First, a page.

In wind, the central government acknowledges encouraging overcapacity. A large chunk of supposed capacity is not connected to the grid; another chunk is simply inactive. Now something similar may happen in solar, where lending directed by the state could as much as double global capacity in solar panels. Less than 10 percent of solar panel production is for the internal market, and far more in the way of exports is on the horizon.
The common thread in fossil fuels and clean energy is state control. The State Council requires “absolute state dominance” in energy. In late June, coal was again subject to price controls. These encourage coal demand and force larger subsidies for renewables to make the latter competitive. Oil and gas prices remain controlled, and when price movements are permitted, subsidies are hiked. State firms can face heavy taxes or enjoy huge subsidies but are always protected from competition. This is China’s model.
Air and Water
The dominance of coal has a predictable impact on greenhouse gas emissions. In 2006, Chinese and American emissions were roughly even. By 2009, Chinese emissions were over 50 percent larger, and the gap was growing quickly. This is especially startling given that China’s economy is still much smaller. The next decade will be worse: Through 2020, the PRC will account for more than half of global emissions by itself.
This amount of emissions, obviously, is far more than its population share, which means per capita emissions are rising sharply. As recently as December, it was thought that the PRC would pass most European countries in per capita emissions gradually over the next decade. Instead it passed France last year and is presently on course to pass the rest of the EU by 2016. Similarly, projections of total emissions that once seemed pessimistic now appear far too cautious, as various emissions bars may be shattered years in advance.
One reason the emissions performance is so awful is that water pollution and use is, correctly, a higher national priority. Irrigation is extensive, but farmers only receive 46 percent of water re-directed to their fields, versus 80 percent in advanced economies.
In 2008, close to half of waterways monitored by the Ministry of Environmental Protection were classified as being polluted to the extent that they were unsuitable for human contact. The first national pollution census put discharges into the water supply at over 30 million tons in 2007, more than twice the previous estimate. Industrial solid waste was estimated at 49 million tons, more than triple the previous figure.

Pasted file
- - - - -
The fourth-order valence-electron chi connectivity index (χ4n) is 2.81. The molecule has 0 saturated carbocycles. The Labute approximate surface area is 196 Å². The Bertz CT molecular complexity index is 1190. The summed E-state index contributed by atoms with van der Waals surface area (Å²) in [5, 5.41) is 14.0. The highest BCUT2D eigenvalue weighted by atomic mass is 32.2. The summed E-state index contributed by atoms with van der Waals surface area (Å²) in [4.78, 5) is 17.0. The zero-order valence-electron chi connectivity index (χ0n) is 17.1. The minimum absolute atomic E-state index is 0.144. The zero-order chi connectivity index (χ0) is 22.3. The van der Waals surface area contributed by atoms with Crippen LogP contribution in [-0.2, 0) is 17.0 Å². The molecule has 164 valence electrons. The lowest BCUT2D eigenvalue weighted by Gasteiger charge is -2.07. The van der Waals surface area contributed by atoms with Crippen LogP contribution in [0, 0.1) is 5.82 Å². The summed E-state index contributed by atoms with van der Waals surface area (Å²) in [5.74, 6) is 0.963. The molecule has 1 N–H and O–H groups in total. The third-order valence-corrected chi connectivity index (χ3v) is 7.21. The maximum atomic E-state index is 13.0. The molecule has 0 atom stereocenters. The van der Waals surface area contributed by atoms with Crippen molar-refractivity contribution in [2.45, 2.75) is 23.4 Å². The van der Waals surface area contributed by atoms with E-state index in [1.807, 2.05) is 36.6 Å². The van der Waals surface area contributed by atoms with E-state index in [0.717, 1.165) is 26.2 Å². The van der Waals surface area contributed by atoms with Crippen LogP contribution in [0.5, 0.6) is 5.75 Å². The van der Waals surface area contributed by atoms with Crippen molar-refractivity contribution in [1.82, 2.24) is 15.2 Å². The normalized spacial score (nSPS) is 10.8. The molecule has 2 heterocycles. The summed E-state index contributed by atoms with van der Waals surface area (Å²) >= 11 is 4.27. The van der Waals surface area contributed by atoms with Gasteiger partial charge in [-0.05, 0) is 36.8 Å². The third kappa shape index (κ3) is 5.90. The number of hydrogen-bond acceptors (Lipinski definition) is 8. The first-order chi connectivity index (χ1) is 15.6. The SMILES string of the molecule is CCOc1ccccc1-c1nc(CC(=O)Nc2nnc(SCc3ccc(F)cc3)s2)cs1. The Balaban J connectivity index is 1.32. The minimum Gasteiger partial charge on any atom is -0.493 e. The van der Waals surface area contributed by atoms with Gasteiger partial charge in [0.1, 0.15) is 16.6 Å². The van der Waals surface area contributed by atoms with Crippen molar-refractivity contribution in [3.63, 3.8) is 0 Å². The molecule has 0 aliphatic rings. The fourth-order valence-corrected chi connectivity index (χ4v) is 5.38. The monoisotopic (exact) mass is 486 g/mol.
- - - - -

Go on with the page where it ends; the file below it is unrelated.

Lesson for U.S. Policy
It is plain that a “Beijing Consensus” in energy and environmental issues would be disastrous. The world is struggling to accommodate one country following the PRC’s energy and environmental priorities—more would be that much worse.
This potential calamity has particular implications for American policy. Chinese state intervention and, now, tens of billions of dollars in annual spending are consistent with an energy and environmental performance that is vastly inferior to that of the United States. Federal government tax and spending actions can certainly boost individual wind and solar companies but may harm the economy, make the U.S. less energy efficient than it otherwise would be, and do little for the environment.
Rather than trying to match the various kinds of Chinese subsidies, as some green energy advocates suggest, the U.S. should start near the opposite pole of the Chinese model. Policy cornerstones should be:
- No protectionist restrictions in trade and investment,
- Minimal government intervention in energy industries, and
- An understanding that well-intended environmental spending can be almost entirely wasted.
These principles will help the U.S. avoid the PRC’s ongoing energy and environmental failures.
Derek Scissors, Ph.D., is Research Fellow in Asia Economic Policy in the Asian Studies Center at The Heritage Foundation.